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Unlock the Law's property guide for tenants in Scotland helps to explain what's involved inrenting a property and also the responsibilities of you & your landlord.
Having responsibility for a property is something that everyone will have to consider at some point in their lives. However not everyone is convinced on of the merit to purchasing their own home, either because of the level of finance that tends to be required, or the amount of time and effort that the upkeep of the property will require. As a result a significant number of people decide to rent a property from a landlord, where it is unlikely that the same level of finance and responsibility will be required.
If you are thinking of renting a property in Scotland, you will need to answer a number of questions: who do you want to rent from?; how much do you want to pay in rent?; and what are the rules for payment of rent and if you default? In this guide, the team at Unlock the Law tell you everything that you need to know about renting a property in Scotland.
Renting a property is the exact opposite to purchasing a home for yourself. In deciding to rent a property i.e. become a tenant, you will pay a fee (rent) in order to live in a property for a specified length of time. This information will normally be set down in what is known as a 'Tenancy Agreement'.
In considering rent a property from a landlord, you will have the option of renting from either:
Public sector landlords will be owners of property who are either a local authority, or a registered social landlord (a housing association registered with the Scottish Housing Regulator).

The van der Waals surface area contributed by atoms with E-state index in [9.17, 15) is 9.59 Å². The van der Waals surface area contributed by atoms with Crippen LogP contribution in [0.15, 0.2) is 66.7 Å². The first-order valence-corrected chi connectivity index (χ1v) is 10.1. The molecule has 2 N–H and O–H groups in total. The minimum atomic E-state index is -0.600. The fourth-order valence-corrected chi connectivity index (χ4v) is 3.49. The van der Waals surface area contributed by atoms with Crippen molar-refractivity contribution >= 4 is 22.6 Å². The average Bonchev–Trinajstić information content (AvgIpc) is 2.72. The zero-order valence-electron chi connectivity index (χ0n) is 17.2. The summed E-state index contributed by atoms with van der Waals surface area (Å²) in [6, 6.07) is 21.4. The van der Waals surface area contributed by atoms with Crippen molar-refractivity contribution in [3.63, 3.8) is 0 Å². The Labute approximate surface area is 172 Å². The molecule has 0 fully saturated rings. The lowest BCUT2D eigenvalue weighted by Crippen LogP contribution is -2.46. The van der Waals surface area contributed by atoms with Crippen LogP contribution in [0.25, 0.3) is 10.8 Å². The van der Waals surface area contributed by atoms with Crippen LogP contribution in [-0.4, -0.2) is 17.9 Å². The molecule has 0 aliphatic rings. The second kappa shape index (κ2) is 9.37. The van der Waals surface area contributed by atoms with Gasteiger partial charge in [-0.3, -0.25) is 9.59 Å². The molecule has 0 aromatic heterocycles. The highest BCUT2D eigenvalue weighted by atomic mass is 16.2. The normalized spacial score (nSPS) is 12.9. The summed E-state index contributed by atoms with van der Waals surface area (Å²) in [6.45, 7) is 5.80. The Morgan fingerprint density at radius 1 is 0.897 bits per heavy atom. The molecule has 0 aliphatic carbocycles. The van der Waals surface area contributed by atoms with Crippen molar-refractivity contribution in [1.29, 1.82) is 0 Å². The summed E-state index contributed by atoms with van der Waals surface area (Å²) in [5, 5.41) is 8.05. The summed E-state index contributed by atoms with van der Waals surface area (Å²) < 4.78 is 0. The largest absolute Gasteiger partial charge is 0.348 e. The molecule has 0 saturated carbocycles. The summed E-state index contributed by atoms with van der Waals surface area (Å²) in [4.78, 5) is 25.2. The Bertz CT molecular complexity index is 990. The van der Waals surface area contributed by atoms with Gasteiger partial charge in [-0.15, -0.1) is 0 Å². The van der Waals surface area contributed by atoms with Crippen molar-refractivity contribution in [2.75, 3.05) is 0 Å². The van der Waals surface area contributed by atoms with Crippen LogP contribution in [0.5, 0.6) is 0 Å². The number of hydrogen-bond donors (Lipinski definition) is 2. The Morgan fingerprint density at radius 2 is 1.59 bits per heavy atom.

If either of these kinds of organisation agree to you becoming a tenant of theirs, you will generally be known as a Scottish secure tenant. In some cases you may be deemed to be a short Scottish secure tenant, but this is increasingly rare.
A private landlord is someone who owns a property in their own right, and lets it out to tenants. It is important to note that all private landlords are required to register with the local authority as such. This requirement is designed to ensure that they are a 'fit and proper' person to be allowed to rent properties to other people.
Tenants of a private landlord will, where they became tenants after 2 January 1989, fall into one of three categories:
If you do not have a resident landlord, and they do not provide food or services, then you will be an 'assured tenant'. You will pay rent for the property that you live in as your main (or only) home, and you will have a written tenancy agreement.
Where your tenancy is for a fixed period of time that is not less than six months, and before you entered the property your landlord have you a written 'Notice of a short assured tenancy', you will be a 'short assured tenant'.
If you do not fall into either of the above categories, you will in all likelihood be a 'common law tenant' or 'non-tenant occupier'. Individuals that fall into this category tend to, amongst other things, (i) pay very little or no rent; (ii) are a student that has been given a tenancy by their university/ college; or have a company let.
The rights that you will have as a tenant will depend on the kind of tenancy that you have with a particular landlord:
As a Scottish secure tenant, you will have the right to stay in the accommodation that is the subject of the tenancy agreement, provided that you do not break its terms. Furthermore you will also be entitled to:
Generally speaking, regardless of the category that you fall into, all tenants of private landlords share the same rights. These largely mirror those enjoyed by public sector tenants in that you: (i) are entitled to have the property kept in a reasonable state of repair; (ii) cannot be treated unfairly because of your sex, religion, race, religion, sexual orientation, disability or gender reassignment; and (iii) can have your spouse, civil partner or partner, take over your tenancy when you pass away.